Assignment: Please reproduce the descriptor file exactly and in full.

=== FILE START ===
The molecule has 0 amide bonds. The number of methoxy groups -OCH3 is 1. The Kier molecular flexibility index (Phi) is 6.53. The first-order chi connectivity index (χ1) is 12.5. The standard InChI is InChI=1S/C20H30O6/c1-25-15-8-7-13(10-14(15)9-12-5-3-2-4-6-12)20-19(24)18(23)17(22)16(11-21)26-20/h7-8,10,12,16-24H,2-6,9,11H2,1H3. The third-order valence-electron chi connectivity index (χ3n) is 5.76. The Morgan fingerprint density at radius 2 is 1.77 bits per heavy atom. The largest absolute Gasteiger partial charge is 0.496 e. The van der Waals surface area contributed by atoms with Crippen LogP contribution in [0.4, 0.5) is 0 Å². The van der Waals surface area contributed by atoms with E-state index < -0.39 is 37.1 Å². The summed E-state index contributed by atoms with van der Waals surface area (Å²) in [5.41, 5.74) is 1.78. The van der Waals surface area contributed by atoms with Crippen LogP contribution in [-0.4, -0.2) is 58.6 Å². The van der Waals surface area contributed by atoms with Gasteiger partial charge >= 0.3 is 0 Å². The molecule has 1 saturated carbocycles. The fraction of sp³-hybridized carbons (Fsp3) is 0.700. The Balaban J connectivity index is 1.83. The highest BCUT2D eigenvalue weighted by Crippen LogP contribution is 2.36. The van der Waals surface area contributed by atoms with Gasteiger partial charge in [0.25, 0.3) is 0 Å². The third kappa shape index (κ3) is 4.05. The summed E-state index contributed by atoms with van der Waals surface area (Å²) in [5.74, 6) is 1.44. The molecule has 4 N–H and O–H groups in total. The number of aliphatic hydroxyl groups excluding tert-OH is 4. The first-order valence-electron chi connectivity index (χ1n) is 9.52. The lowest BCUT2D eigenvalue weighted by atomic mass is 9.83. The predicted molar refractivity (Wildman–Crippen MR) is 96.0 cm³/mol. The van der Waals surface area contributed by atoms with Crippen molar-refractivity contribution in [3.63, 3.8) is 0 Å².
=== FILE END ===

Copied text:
The molecule has 0 amide bonds. The number of methoxy groups -OCH3 is 1. The Kier molecular flexibility index (Phi) is 6.53. The first-order chi connectivity index (χ1) is 12.5. The standard InChI is InChI=1S/C20H30O6/c1-25-15-8-7-13(10-14(15)9-12-5-3-2-4-6-12)20-19(24)18(23)17(22)16(11-21)26-20/h7-8,10,12,16-24H,2-6,9,11H2,1H3. The third-order valence-electron chi connectivity index (χ3n) is 5.76. The Morgan fingerprint density at radius 2 is 1.77 bits per heavy atom. The largest absolute Gasteiger partial charge is 0.496 e. The van der Waals surface area contributed by atoms with Crippen LogP contribution in [0.4, 0.5) is 0 Å². The van der Waals surface area contributed by atoms with E-state index < -0.39 is 37.1 Å². The summed E-state index contributed by atoms with van der Waals surface area (Å²) in [5.41, 5.74) is 1.78. The van der Waals surface area contributed by atoms with Crippen LogP contribution in [-0.4, -0.2) is 58.6 Å². The van der Waals surface area contributed by atoms with Gasteiger partial charge >= 0.3 is 0 Å². The molecule has 1 saturated carbocycles. The fraction of sp³-hybridized carbons (Fsp3) is 0.700. The Balaban J connectivity index is 1.83. The highest BCUT2D eigenvalue weighted by Crippen LogP contribution is 2.36. The van der Waals surface area contributed by atoms with Gasteiger partial charge in [0.25, 0.3) is 0 Å². The third kappa shape index (κ3) is 4.05. The summed E-state index contributed by atoms with van der Waals surface area (Å²) in [5.74, 6) is 1.44. The molecule has 4 N–H and O–H groups in total. The number of aliphatic hydroxyl groups excluding tert-OH is 4. The first-order valence-electron chi connectivity index (χ1n) is 9.52. The lowest BCUT2D eigenvalue weighted by atomic mass is 9.83. The predicted molar refractivity (Wildman–Crippen MR) is 96.0 cm³/mol. The van der Waals surface area contributed by atoms with Crippen molar-refractivity contribution in [3.63, 3.8) is 0 Å².